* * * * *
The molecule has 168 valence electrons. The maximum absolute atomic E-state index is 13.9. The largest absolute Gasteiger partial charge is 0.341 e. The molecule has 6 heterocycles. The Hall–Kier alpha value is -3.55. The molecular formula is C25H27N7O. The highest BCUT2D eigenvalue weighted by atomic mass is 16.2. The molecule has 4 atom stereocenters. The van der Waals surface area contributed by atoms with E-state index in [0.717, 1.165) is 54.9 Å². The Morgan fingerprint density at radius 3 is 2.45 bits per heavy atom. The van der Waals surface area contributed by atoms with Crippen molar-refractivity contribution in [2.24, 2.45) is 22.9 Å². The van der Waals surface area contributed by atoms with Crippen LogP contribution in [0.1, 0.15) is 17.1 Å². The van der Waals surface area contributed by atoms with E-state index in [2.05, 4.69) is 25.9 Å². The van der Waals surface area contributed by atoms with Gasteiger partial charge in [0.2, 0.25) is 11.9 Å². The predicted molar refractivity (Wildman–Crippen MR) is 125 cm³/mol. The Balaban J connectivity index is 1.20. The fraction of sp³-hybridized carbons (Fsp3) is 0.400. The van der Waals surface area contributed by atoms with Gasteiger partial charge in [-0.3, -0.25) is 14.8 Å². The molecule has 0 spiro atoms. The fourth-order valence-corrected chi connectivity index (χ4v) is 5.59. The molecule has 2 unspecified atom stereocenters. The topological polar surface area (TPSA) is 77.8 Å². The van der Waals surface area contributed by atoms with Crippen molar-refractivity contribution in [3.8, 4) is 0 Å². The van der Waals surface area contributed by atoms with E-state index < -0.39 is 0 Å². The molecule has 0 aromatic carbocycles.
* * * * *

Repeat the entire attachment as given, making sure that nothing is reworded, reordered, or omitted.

The molecule has 168 valence electrons. The maximum absolute atomic E-state index is 13.9. The largest absolute Gasteiger partial charge is 0.341 e. The molecule has 6 heterocycles. The Hall–Kier alpha value is -3.55. The molecular formula is C25H27N7O. The highest BCUT2D eigenvalue weighted by atomic mass is 16.2. The molecule has 4 atom stereocenters. The van der Waals surface area contributed by atoms with E-state index in [0.717, 1.165) is 54.9 Å². The Morgan fingerprint density at radius 3 is 2.45 bits per heavy atom. The van der Waals surface area contributed by atoms with Crippen molar-refractivity contribution in [2.24, 2.45) is 22.9 Å². The van der Waals surface area contributed by atoms with Crippen LogP contribution in [0.1, 0.15) is 17.1 Å². The van der Waals surface area contributed by atoms with E-state index in [2.05, 4.69) is 25.9 Å². The van der Waals surface area contributed by atoms with Gasteiger partial charge in [0.2, 0.25) is 11.9 Å². The predicted molar refractivity (Wildman–Crippen MR) is 125 cm³/mol. The Balaban J connectivity index is 1.20. The fraction of sp³-hybridized carbons (Fsp3) is 0.400. The van der Waals surface area contributed by atoms with Gasteiger partial charge in [-0.3, -0.25) is 14.8 Å². The molecule has 0 spiro atoms. The fourth-order valence-corrected chi connectivity index (χ4v) is 5.59. The molecule has 2 unspecified atom stereocenters. The topological polar surface area (TPSA) is 77.8 Å². The van der Waals surface area contributed by atoms with Crippen molar-refractivity contribution in [3.8, 4) is 0 Å². The van der Waals surface area contributed by atoms with E-state index < -0.39 is 0 Å². The molecule has 0 aromatic carbocycles.